'Glory at Wilmington' Tells How Black Troops Led a Union Victory

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It was nowhere near as big as Gettysburg or Shiloh, and fewer soldiers were involved than at the Battle of Bentonville or the fall of Fort Fisher.

Yet the Battle of Forks Road (sometimes identified as "Jumpin' Run," apparently after the nearby Jumping Run Creek) is a significant moment in the North Carolina's Civil War history.

First, it marked the Confederacy's last stand before Wilmington. When Gen. Robert F. Hoke's Confederates pulled out of their earthworks before dawn on Feb. 22, 1865, it was all over. Later in the day, on George Washington's birthday, Gen. Alfred Terry would ride triumphantly into the Port City at the head of a Union column.

Bringing up the rear in that parade were two brigades of "U.S. Colored Troops" -- some 3,300 African-American volunteers. Many had been slaves, two years or less before enlisting, and many were from Wilmington and the surrounding area.

As historian Chris E. Fonvielle Jr. argues in "Glory at Wilmington," the Battle of Forks Road was their victory, since those two brigades had borne the brunt of the assault on the Confederate trenches, and they had suffered the most casualties. Their valor was beyond question; at least two Medal of Honor winners marched in the ranks.

Fonvielle told this story at length in his massive 1997 book, "The Wilmington Campaign: Last Rays of Departing Hope." "Glory at Wilmington" is a shorter, popular digest aimed for general readers who may not be hardcore Civil War students. Issued by N.C. Starburst Press, an imprint of Daniel Ray Norris' SlapDash Publishing, the little volume is handsomely put together, with plenty of maps and lively period illustrations. (The browning of the margins to provide a fake patina of age was a bit much.)

Fonvielle, a Wilmington native who taught at UNCW for 22 years and who once headed the Blockade Runner Museum, knows how to address the ordinary reader.

He provides the human touch along with the strategic and geopolitical significance.

If, for example, you ever doubted the Great Unpleasantness was a war of brother against brother, Fonvielle offers the case of Jacob and Lewis Horne, who grew up not far from modern-day Monkey Junction. As Lewis, with the Wilmington Horse Artillery, was withdrawing north, he rushed to tell his mother goodbye. The next day, Jacob, a Union scout with Gen. Terry's forces, detoured to visit his mother as well.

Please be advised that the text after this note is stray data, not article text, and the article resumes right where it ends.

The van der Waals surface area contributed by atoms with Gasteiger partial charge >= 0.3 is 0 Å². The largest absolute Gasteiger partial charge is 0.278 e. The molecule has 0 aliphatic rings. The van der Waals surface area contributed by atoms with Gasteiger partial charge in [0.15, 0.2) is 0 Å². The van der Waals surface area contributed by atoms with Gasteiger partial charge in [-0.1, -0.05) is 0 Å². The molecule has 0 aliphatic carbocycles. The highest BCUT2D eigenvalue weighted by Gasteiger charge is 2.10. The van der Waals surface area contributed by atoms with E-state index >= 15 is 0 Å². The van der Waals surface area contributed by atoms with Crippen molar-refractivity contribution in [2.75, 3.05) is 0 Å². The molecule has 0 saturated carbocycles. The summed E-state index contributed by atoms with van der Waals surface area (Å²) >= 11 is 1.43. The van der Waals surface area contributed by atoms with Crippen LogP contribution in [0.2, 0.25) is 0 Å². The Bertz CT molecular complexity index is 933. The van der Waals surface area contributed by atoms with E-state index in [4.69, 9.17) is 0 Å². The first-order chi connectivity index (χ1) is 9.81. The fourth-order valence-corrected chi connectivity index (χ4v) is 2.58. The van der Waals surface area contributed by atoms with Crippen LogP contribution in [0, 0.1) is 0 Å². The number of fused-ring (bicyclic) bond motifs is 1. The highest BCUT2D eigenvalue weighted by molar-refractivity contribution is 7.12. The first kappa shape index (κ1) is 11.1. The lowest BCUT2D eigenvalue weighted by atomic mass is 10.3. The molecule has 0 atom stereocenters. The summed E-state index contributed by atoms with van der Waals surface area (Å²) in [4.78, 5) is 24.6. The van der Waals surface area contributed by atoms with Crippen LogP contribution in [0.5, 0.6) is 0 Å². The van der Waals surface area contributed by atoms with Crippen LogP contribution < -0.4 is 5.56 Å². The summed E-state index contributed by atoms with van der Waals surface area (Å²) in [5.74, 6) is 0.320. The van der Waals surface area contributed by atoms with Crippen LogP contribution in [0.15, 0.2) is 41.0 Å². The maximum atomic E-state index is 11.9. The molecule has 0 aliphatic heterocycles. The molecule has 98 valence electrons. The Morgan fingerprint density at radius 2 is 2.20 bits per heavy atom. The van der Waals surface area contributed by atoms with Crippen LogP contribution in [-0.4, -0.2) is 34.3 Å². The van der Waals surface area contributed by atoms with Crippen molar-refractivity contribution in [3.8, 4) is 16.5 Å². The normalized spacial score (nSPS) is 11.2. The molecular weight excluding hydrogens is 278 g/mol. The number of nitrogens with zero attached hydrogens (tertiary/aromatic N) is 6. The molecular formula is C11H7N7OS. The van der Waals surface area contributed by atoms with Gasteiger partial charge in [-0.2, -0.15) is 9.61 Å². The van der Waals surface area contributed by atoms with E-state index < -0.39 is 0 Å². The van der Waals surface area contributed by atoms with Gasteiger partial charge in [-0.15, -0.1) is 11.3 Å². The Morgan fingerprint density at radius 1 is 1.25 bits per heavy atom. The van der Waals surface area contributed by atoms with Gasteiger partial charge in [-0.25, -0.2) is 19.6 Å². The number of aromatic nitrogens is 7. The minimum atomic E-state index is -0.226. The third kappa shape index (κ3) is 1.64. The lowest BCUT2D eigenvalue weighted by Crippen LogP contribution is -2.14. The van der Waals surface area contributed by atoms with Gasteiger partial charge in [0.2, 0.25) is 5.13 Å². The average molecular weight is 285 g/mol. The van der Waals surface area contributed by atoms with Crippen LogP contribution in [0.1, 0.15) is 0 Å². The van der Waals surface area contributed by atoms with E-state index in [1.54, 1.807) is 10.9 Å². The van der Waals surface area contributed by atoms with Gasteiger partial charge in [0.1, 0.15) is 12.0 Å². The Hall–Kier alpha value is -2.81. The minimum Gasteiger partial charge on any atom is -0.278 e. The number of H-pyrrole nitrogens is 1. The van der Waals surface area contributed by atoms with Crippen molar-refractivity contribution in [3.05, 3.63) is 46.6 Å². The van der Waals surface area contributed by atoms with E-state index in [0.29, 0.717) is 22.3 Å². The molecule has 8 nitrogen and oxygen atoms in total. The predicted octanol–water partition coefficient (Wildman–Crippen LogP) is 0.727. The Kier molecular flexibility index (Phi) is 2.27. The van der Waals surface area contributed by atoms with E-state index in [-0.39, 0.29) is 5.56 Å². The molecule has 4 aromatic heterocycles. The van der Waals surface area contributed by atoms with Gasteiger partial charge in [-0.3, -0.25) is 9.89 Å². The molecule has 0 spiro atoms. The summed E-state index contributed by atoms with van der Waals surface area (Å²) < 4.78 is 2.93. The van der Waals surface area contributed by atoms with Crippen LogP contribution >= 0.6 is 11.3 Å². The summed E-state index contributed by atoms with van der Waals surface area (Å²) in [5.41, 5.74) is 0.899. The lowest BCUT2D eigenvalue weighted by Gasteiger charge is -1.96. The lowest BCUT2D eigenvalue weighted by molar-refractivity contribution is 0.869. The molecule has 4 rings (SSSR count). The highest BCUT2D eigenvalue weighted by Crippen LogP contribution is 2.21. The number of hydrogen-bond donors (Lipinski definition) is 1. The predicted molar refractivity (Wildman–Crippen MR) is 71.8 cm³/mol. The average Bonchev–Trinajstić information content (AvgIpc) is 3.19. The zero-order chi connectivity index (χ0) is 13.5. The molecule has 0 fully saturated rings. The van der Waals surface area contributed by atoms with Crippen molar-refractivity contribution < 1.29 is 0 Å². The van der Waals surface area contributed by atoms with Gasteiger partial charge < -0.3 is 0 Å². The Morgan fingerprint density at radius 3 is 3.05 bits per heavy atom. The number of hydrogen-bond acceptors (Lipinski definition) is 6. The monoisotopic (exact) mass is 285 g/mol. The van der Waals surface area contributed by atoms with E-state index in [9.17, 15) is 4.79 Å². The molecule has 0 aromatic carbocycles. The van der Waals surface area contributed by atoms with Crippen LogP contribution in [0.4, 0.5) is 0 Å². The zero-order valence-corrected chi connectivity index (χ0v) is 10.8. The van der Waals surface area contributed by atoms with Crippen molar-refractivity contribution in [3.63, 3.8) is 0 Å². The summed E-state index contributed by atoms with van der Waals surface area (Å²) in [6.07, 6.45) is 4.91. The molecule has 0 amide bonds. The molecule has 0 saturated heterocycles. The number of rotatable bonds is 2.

Fonvielle also briefly covers efforts to preserve the memory of Forks Road, which led to the engagement's inclusion on North Carolina's "Civil War Trails" and the preservation of many of the surviving earthworks on the grounds of what is now the Cameron Art Museum.

He spreads credit to others, including Robert E. "Doc" Treadwell, Paul Laird, Larry K. Neal and Michael Mullins. The book is dedicated to the memory of Sgt. Fred Johnson, a Korean War veteran and Civil War re-enactor who participated in many Forks Road anniversary programs and who was instrumental in obtaining the state historical marker honoring black Forks Road veterans buried in the Wilmington National Cemetery.

The title, of course, evokes the memory of "Glory," the 1989 historical film about the all-black 54th Massachusetts Volunteers in the Civil War. It's an apt comparison, with one exception: In the great battle at Fort Wagner, the 54th was thrown back with heavy losses.

At Forks Road, the "Colored Troops" won.

This article is written by Ben Steelman from Star-News, Wilmington, N.C. and was legally licensed via the Tribune Content Agency through the NewsCred publisher network. Please direct all licensing questions to legal@newscred.com.

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